UNITED STATES – The Association of Foreign Investors in Real Estate (AFIRE) has welcomed proposals to changes tax laws affecting foreign property investors.

The White House has proposed changes to the Foreign Investment in Real Property Tax Act of 1980 (FIRPTA), as part of a broader infrastructure package unveiled by President Barack Obama. The proposals, known as the Rebuild America Partnership, are designed to spearhead significant new investment in US infrastructure.

According to the president, the changes are "aimed at enhancing the attractiveness of investment in US infrastructure and real estate to a broader universe of private investors."

FIRPTA has long been seen as an obstacle to foreign investment in US real estate. Under the legislation, foreign firms that dispose of US real property are obligated to pay US tax on any gains realised. This is not the case for other types of US investments.

As a White House proposal pointed out, "Foreign investors, including large foreign pension funds, regularly cite FIRPTA as an impediment to their investment in US infrastructure and real estate assets".

Organisations such as the Real Estate Roundtable and the Association of Foreign Investors in Real Estate (AFIRE) have long lobbied against FIRPTA and have greeted the news positively, albeit with caution.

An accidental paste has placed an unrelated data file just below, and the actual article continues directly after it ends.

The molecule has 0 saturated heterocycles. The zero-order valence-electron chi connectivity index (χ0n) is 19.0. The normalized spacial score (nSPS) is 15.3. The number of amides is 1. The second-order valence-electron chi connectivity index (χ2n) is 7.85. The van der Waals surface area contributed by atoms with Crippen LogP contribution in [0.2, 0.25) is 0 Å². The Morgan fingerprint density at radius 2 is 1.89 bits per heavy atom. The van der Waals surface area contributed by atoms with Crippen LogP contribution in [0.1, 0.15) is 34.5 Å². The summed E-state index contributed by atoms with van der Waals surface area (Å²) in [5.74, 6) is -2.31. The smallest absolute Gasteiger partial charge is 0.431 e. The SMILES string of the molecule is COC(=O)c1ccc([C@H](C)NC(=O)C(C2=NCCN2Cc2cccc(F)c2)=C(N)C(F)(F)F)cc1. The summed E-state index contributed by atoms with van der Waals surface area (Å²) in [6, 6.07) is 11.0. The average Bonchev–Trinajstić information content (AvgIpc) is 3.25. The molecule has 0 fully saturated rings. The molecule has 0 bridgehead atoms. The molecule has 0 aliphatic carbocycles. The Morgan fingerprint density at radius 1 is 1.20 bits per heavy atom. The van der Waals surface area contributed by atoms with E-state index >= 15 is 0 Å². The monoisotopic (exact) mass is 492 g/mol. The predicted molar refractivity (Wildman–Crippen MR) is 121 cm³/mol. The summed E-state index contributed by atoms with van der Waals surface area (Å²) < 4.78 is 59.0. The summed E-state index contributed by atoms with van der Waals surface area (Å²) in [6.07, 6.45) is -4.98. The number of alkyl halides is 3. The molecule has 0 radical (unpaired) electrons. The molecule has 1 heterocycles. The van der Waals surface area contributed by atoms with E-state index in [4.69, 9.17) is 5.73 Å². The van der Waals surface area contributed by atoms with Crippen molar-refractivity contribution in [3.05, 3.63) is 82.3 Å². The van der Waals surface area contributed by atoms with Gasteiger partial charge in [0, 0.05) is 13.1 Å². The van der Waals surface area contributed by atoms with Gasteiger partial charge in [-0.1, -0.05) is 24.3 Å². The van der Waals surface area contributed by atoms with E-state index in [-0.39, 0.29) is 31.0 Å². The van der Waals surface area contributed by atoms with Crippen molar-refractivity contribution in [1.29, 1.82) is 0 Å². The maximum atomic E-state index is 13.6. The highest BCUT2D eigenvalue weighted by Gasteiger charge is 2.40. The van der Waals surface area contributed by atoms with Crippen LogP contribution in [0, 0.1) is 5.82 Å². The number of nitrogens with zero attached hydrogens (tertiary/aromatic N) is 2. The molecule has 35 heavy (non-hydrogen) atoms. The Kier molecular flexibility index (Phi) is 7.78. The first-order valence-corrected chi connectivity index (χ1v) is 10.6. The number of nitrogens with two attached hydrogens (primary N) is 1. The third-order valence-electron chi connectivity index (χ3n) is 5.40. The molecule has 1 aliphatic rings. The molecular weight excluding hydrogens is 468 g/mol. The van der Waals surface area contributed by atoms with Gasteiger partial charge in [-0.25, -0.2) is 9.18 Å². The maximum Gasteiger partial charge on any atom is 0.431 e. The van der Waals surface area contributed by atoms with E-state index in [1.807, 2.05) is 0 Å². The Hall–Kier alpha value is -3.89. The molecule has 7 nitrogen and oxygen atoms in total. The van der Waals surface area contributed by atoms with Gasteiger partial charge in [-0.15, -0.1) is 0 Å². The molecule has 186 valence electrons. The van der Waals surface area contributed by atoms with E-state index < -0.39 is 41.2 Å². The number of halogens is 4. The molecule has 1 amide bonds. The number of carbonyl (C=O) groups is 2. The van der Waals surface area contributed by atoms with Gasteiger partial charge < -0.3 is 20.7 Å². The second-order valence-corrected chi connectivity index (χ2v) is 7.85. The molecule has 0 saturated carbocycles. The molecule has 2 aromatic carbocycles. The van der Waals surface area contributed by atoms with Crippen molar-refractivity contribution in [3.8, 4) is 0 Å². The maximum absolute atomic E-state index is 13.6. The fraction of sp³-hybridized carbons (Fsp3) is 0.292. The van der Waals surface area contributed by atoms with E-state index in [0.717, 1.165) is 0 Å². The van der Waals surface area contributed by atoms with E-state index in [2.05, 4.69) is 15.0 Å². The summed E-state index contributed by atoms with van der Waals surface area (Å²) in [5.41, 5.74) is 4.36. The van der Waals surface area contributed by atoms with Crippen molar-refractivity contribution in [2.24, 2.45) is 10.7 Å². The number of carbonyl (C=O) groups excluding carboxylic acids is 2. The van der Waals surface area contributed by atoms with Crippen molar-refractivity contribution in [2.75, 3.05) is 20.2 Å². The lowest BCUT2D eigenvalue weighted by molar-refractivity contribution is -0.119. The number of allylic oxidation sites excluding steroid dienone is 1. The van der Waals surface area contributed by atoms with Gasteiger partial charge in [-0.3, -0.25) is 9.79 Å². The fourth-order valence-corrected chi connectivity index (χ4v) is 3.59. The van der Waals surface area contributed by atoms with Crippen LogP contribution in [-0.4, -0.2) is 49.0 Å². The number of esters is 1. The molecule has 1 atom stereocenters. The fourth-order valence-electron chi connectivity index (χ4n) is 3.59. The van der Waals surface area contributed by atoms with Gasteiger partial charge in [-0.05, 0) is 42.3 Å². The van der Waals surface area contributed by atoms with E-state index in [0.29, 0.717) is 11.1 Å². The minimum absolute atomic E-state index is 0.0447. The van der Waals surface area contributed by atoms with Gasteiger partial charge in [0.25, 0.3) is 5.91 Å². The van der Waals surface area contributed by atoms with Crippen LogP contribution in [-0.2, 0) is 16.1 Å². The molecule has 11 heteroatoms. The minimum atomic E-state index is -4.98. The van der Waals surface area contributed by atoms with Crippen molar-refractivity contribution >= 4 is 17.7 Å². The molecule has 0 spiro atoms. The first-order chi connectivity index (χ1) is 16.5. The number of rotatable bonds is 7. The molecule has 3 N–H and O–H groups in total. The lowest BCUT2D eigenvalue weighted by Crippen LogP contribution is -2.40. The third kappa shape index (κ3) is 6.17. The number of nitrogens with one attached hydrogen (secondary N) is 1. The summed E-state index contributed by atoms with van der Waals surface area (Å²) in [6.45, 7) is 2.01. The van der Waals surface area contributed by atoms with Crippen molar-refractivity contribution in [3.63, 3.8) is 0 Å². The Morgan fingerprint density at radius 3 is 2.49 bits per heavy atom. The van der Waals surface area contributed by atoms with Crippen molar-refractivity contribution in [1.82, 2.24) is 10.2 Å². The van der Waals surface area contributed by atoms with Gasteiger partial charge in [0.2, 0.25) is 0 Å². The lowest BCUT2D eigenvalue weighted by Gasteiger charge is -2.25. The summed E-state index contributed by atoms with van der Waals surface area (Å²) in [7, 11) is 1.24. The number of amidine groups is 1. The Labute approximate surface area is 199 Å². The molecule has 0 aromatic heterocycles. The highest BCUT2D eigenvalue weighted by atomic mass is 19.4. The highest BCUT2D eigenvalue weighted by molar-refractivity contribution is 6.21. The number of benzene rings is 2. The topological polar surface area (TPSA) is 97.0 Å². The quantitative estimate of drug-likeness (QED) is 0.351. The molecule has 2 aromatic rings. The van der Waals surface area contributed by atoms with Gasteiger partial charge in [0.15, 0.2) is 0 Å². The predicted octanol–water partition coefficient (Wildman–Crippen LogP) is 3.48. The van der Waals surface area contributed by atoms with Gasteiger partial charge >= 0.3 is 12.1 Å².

"It is an important step that the awareness of FIRPTA has reached the White House level, but it still requires Congress to take action," Jim Fetgatter, chief executive of AFIRE, told IP Real Estate.

"We have been talking about slight changes to FIRPTA for three years, so I have to approach this news with a little caution."

The Obama proposal would level the playing field for foreign investors in real estate by exempting them from the FIRPTA taxation when they sell US infrastructure, property or real estate assets.

It is possible that it will be pushed through as an administrative action, not requiring implementation by Congress, although there is bipartisan support for FIRPTA reform.